A look in the Beamish stores can turn up the most unexpected things – we’ve been working on putting together a selection toys and games to loan to the Bowes Museum for their summer holiday exhibition. It’s always nice to be able to help out a fellow museum with a loan, and it gives us the opportunity to spend some quality time in the stores.
We’ve looked at all manner of toys from automota to teddy bears, dolls to Victorian toy building stones (the name doesn’t lie – these are actual stones, and really heavy!).
Looking through our huge selection of board games for the loan, we came across something very unusual indeed – a Monopoly board with a crucial difference:
It’s an entirely homemade, hand-drawn board, and instead of the usual London locations, this one shows the city of Newcastle. Instead of the usual stations and utilities we have Newcastle’s very own local transport:
The National Coal Board:
And (of course), the jewel in Monopoly Newcastle’s crown, St James’ Park:
Yet more surprises lurk on the back though – the board is actually drawn on the back of a historic legal agreement. It’s a legal paper relating to a land agreement between farming branches of the Wales and Lumsden families, in the wake of an inheritance from a man named William Cuthbert.There’s quite a lot missing – the paper has been cut, folded and trimmed to Monopoly size.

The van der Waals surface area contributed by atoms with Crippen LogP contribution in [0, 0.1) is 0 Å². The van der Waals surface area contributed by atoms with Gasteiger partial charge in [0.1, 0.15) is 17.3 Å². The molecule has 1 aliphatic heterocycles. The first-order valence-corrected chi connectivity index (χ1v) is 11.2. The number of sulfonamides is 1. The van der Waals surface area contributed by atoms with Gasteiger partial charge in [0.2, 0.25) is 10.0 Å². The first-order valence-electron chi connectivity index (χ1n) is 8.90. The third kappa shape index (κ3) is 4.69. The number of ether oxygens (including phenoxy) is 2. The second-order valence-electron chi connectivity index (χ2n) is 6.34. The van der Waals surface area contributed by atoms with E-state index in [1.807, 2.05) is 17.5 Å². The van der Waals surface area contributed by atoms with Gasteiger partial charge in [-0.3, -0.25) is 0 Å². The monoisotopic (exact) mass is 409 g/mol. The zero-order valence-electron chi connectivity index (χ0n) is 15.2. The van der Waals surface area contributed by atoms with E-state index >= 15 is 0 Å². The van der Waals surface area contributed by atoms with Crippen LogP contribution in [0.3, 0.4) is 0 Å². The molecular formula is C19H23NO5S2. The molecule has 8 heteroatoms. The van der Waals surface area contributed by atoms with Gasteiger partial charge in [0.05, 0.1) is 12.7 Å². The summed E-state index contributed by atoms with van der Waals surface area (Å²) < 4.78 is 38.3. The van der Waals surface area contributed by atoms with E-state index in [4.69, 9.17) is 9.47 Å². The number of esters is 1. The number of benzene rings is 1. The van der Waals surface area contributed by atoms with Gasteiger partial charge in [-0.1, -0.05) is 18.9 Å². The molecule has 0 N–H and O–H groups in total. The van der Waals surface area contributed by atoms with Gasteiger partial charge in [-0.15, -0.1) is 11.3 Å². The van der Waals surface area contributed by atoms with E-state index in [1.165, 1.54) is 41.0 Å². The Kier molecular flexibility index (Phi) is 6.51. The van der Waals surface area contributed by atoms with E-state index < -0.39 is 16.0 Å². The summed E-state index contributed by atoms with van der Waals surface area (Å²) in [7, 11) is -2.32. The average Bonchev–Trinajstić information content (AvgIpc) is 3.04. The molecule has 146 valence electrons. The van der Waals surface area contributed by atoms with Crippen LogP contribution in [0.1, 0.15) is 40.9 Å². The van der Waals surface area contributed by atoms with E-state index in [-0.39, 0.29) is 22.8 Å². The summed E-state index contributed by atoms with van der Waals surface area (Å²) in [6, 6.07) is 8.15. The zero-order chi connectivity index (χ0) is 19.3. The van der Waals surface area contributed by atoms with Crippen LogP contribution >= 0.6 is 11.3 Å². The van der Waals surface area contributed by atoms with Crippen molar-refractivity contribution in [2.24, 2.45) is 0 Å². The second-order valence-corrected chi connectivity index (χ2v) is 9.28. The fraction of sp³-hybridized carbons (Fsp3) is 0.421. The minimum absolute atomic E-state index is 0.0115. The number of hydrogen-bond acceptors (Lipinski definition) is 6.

It’s appropriate in a strange way that a game so focused on land and property should be played on the back of a document like this. The forerunner of Monopoly as we know it was ‘The Landlord’s Game’, developed by Elizabeth Magie in the United States in 1903. Elizabeth invented the game to demonstrate the often terrible effect of land monopolies – a long way from the ‘buy it all’ game that we now play.
It is a unique and fascinating object, and offers us a real snapshot of what was happening when it was drawn up. We don’t have a specific date for when the board was made, but because the NCB was set up in 1946 and took over the pits in 1947 we know it is definitely postwar, and we estimate that the board probably dates from the 1950s. If you can shed any light on who might have made it, please let us know!
This little board tells us about local pride, the nationalisation of industry, the re-use of materials, hobbies and pastimes and even 19th century land agreements! It just goes to show how just one object can tell us many stories if we look carefully enough at the details – even the policeman is subtly different, with the usual Monopoly American-style cop replaced with a proper British bobby, and ‘JAIL’ with the pukka British ‘GAOL’.
Nowadays, Monopoly versions of many different cities are a common sight – Newcastle and Gateshead have had their own officially licensed version of Monopoly for some time but our board shows that an enterprising northeastener got there first. It’s a long way from Atlantic City, the location of the original game, but I reckon Scotswood Road and Grainger Street beat Park Place and Boardwalk any day of the week! Have you ever made your own version of a game? What about your Monopoly memories – were you a successful junior tycoon, or were you usually mortgaged up to the limit? Did conflict ever break out over the little green houses? It always did in my house!